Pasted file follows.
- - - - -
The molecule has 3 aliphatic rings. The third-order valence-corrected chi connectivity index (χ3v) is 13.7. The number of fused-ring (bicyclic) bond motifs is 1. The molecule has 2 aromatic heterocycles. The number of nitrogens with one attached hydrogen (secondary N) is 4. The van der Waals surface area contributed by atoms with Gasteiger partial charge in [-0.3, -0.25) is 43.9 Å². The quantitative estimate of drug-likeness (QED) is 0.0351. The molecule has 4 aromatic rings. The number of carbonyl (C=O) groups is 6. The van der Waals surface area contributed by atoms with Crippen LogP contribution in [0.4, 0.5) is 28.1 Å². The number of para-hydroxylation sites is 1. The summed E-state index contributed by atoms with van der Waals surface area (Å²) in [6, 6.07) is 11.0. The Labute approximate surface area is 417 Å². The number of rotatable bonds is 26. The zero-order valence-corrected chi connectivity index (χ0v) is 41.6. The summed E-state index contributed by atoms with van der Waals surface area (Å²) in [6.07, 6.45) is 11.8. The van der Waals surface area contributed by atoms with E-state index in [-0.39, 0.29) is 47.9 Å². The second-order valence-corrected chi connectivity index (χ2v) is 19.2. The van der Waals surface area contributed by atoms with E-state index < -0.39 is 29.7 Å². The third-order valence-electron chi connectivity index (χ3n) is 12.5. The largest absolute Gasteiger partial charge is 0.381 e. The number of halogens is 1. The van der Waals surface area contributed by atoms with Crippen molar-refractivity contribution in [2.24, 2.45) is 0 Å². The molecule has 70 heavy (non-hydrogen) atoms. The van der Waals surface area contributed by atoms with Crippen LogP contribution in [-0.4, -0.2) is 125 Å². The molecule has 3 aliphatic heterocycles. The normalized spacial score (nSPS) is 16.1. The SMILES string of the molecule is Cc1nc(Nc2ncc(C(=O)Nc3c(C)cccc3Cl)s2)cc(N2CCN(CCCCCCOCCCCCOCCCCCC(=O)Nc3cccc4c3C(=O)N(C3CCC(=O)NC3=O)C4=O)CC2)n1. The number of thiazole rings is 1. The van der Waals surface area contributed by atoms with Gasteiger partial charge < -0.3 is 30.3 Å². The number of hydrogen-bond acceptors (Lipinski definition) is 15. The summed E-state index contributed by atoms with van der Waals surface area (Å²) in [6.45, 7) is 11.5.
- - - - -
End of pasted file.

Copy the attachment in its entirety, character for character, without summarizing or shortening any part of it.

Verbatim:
The molecule has 3 aliphatic rings. The third-order valence-corrected chi connectivity index (χ3v) is 13.7. The number of fused-ring (bicyclic) bond motifs is 1. The molecule has 2 aromatic heterocycles. The number of nitrogens with one attached hydrogen (secondary N) is 4. The van der Waals surface area contributed by atoms with Gasteiger partial charge in [-0.3, -0.25) is 43.9 Å². The quantitative estimate of drug-likeness (QED) is 0.0351. The molecule has 4 aromatic rings. The number of carbonyl (C=O) groups is 6. The van der Waals surface area contributed by atoms with Crippen LogP contribution in [0.4, 0.5) is 28.1 Å². The number of para-hydroxylation sites is 1. The summed E-state index contributed by atoms with van der Waals surface area (Å²) in [6, 6.07) is 11.0. The Labute approximate surface area is 417 Å². The number of rotatable bonds is 26. The zero-order valence-corrected chi connectivity index (χ0v) is 41.6. The summed E-state index contributed by atoms with van der Waals surface area (Å²) in [6.07, 6.45) is 11.8. The van der Waals surface area contributed by atoms with E-state index in [-0.39, 0.29) is 47.9 Å². The second-order valence-corrected chi connectivity index (χ2v) is 19.2. The van der Waals surface area contributed by atoms with E-state index < -0.39 is 29.7 Å². The third-order valence-electron chi connectivity index (χ3n) is 12.5. The largest absolute Gasteiger partial charge is 0.381 e. The number of halogens is 1. The van der Waals surface area contributed by atoms with Crippen molar-refractivity contribution in [2.24, 2.45) is 0 Å². The molecule has 70 heavy (non-hydrogen) atoms. The van der Waals surface area contributed by atoms with Crippen LogP contribution in [-0.4, -0.2) is 125 Å². The molecule has 3 aliphatic heterocycles. The normalized spacial score (nSPS) is 16.1. The SMILES string of the molecule is Cc1nc(Nc2ncc(C(=O)Nc3c(C)cccc3Cl)s2)cc(N2CCN(CCCCCCOCCCCCOCCCCCC(=O)Nc3cccc4c3C(=O)N(C3CCC(=O)NC3=O)C4=O)CC2)n1. The number of thiazole rings is 1. The van der Waals surface area contributed by atoms with Gasteiger partial charge < -0.3 is 30.3 Å². The number of hydrogen-bond acceptors (Lipinski definition) is 15. The summed E-state index contributed by atoms with van der Waals surface area (Å²) in [6.45, 7) is 11.5.